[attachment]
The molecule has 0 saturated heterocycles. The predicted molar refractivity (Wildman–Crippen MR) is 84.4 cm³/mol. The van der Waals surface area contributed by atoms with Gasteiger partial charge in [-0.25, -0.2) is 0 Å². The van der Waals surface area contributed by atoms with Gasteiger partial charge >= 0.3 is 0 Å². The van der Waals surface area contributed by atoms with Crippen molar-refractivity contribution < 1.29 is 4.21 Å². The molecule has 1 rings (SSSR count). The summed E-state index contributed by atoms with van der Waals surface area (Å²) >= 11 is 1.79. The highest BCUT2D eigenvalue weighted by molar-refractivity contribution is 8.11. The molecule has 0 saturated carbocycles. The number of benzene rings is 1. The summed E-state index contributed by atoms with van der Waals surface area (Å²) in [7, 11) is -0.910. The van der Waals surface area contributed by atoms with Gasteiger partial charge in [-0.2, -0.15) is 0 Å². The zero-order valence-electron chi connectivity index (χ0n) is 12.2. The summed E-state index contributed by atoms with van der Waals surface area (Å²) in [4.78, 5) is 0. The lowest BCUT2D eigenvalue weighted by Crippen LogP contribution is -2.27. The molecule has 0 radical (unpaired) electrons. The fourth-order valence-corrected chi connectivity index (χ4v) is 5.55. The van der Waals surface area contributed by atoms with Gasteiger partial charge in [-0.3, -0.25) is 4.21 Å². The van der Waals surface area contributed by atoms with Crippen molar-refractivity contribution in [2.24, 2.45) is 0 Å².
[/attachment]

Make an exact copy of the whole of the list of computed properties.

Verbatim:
The molecule has 0 saturated heterocycles. The predicted molar refractivity (Wildman–Crippen MR) is 84.4 cm³/mol. The van der Waals surface area contributed by atoms with Gasteiger partial charge in [-0.25, -0.2) is 0 Å². The van der Waals surface area contributed by atoms with Gasteiger partial charge >= 0.3 is 0 Å². The van der Waals surface area contributed by atoms with Crippen molar-refractivity contribution < 1.29 is 4.21 Å². The molecule has 1 rings (SSSR count). The summed E-state index contributed by atoms with van der Waals surface area (Å²) >= 11 is 1.79. The highest BCUT2D eigenvalue weighted by molar-refractivity contribution is 8.11. The molecule has 0 saturated carbocycles. The number of benzene rings is 1. The summed E-state index contributed by atoms with van der Waals surface area (Å²) in [7, 11) is -0.910. The van der Waals surface area contributed by atoms with Gasteiger partial charge in [-0.2, -0.15) is 0 Å². The zero-order valence-electron chi connectivity index (χ0n) is 12.2. The summed E-state index contributed by atoms with van der Waals surface area (Å²) in [4.78, 5) is 0. The lowest BCUT2D eigenvalue weighted by Crippen LogP contribution is -2.27. The molecule has 0 radical (unpaired) electrons. The fourth-order valence-corrected chi connectivity index (χ4v) is 5.55. The van der Waals surface area contributed by atoms with Gasteiger partial charge in [-0.3, -0.25) is 4.21 Å². The van der Waals surface area contributed by atoms with Crippen molar-refractivity contribution in [2.24, 2.45) is 0 Å².